On 28 October 1797, 150 officers of André Masséna's division hosted a large dinner. The colonel of the 32nd Line, Dominique Martin Dupuy brought Suchet to Napoleon Bonaparte's table and said, "Well general, when will you make our friend Suchet a colonel?" Bonaparte tried to brush him off with the reply, "Soon: we will see about it." Thereupon Dupuy took off one of his epaulettes and placed it on Suchet's shoulder, saying, "By my almightiness, I make thee colonel." This clownish action was successful. His services in the Tyrol under Joubert that year and in Switzerland under Brune over the next were recognized by his promotion to the rank of brigadier general, he took no part in the Egyptian campaign but was made Brune's chief of staff in August and restored the efficiency and discipline of the army in Italy. In July 1799, he was made Joubert's chief of staff in Italy. In 1800, he was named second-in-command to Masséna, his dexterous resistance to the superior forces of the Austrians with the left wing of Masséna's army, when the right and centre were shut up in Genoa, not only prevented the invasion of France from this direction but contributed to the success of Napoleon's crossing the Alps, which culminated in the battle of Marengo on 14 June.
He took a prominent part in the rest of the Italian campaign up to the armistice of Treviso. In the campaigns of 1805 and 1806, he enhanced his reputation at the Battles of Austerlitz, Jena, Pułtusk, Ostrolenka, in the last of which he commanded an infantry division, he obtained the title of count on 19 March 1808. Ordered to Spain, he took part in the Siege of Saragossa, after which he was named commander of the army of Aragon and governor of that region. Within two years, he brought the area into complete submission by wise and adroit administration no less than by his brilliant valor. Beaten by the Spanish at Alcañiz, he sprung back and soundly defeated the army of Blake y Joyes at María on 14 June 1809. On 22 April 1810, he defeated O'Donnell at Lleida. After the siege of Tarragona, he was named marshal of France on 8 July 1811. In 1812, he captured Valencia, for which he was rewarded with the dukedom of Albufera nearby, on 24 January; when the tide turned against France, Suchet defended his conquests one by one until compelled to withdraw from Spain, after which he took part in Soult's defensive campaign of 1814.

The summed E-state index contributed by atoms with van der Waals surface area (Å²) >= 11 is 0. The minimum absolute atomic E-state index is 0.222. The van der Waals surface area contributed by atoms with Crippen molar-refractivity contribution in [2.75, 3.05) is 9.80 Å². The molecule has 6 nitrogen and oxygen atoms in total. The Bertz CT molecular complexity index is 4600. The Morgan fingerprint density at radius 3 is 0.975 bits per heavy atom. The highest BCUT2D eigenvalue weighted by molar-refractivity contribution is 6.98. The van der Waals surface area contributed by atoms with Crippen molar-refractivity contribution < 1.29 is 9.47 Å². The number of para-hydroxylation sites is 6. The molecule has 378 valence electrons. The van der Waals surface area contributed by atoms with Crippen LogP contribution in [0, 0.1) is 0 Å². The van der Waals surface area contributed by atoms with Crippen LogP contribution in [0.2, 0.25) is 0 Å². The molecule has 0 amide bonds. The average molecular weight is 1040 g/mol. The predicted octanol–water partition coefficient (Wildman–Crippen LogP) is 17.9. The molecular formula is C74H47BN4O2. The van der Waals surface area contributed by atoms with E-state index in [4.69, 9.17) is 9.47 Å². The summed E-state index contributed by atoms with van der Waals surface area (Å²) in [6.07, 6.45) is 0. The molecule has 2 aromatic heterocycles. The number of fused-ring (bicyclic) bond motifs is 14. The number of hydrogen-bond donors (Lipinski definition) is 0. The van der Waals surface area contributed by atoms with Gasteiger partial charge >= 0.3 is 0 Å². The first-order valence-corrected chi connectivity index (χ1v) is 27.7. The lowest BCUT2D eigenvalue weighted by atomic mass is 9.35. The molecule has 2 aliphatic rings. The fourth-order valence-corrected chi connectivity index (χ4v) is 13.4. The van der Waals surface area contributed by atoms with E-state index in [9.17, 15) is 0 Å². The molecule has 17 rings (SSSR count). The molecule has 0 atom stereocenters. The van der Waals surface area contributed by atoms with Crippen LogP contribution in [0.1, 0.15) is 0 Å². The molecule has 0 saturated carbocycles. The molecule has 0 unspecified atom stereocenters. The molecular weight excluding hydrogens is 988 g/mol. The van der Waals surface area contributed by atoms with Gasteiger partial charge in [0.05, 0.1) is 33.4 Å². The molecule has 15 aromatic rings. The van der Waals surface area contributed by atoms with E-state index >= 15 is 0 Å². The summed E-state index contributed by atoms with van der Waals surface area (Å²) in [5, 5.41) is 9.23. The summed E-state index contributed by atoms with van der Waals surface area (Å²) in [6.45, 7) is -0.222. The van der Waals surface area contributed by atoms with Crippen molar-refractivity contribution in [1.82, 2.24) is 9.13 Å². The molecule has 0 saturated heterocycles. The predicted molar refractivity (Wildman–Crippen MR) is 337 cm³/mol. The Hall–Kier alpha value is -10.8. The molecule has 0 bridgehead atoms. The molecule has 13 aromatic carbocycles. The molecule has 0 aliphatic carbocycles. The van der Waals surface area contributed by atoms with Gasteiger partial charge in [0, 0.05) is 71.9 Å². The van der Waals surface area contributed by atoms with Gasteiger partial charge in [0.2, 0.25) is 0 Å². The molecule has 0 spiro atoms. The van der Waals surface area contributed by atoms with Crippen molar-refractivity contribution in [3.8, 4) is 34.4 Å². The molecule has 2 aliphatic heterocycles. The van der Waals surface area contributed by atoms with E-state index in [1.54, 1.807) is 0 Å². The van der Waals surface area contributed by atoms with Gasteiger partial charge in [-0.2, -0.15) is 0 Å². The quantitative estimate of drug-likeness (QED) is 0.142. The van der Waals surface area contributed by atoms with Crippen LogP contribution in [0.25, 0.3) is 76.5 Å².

The restored Bourbon king Louis XVIII made him a peer of France on 4 June with a seat in the upper house, but this was forfeited by his support of Napoleon's return during the Hundred Days. During Napoleon's brief restoration, Suchet was given command of an army on the Alpine frontier, he died in the Castle of Saint-Joseph near Marseille on 3 January 1826. His memoirs was published in two volumes from 1829 to'34; the chicken dish poularde à. He married Honorine Anthoine de Saint-Joseph, a niece of Julie Clary, the wife of Joseph Bonaparte, on 16 November 1808, they had three children: Louise-Honorine Louis-Napoleon Anne-Marie Napoleonic Wars List of French generals of the Revolutionary and Napoleonic Wars French cuisine Asensio Nebot Phipps, Ramsay Weston. The Armies of the First French Republic and the Rise of the Marshals of Napoleon I: The Army of Italy and the Army of the Interior, The Coup d'Etat of Fructidor. 4. Pickle Partners Publishing. ISBN 978-1-908692-27-6. Suchet, Memoirs of the War in Spain, from 1808 to 1814, 2, London: Henry Colburn, p. 439Attribution: This article incorporates text from a publication now in the public domain: Chisholm, Hugh, ed. "Suchet, Louis Gabriel", Encyclopædia Britannica, 26, Cambridge University Press, p. 7 "Louis Gabriel Suchet, Duc d'Albufera", Encyclopædia Britannica, 22, 1887, p. 617 Suchet, Louis-Gabriel, St. Cyr-Nogues, ed. Mémoires Suchet, Louis-Gabriel, Pete, ed. Memoirs of the War in Spain, London: Henry Colburn, ISBN 1-85818-477-0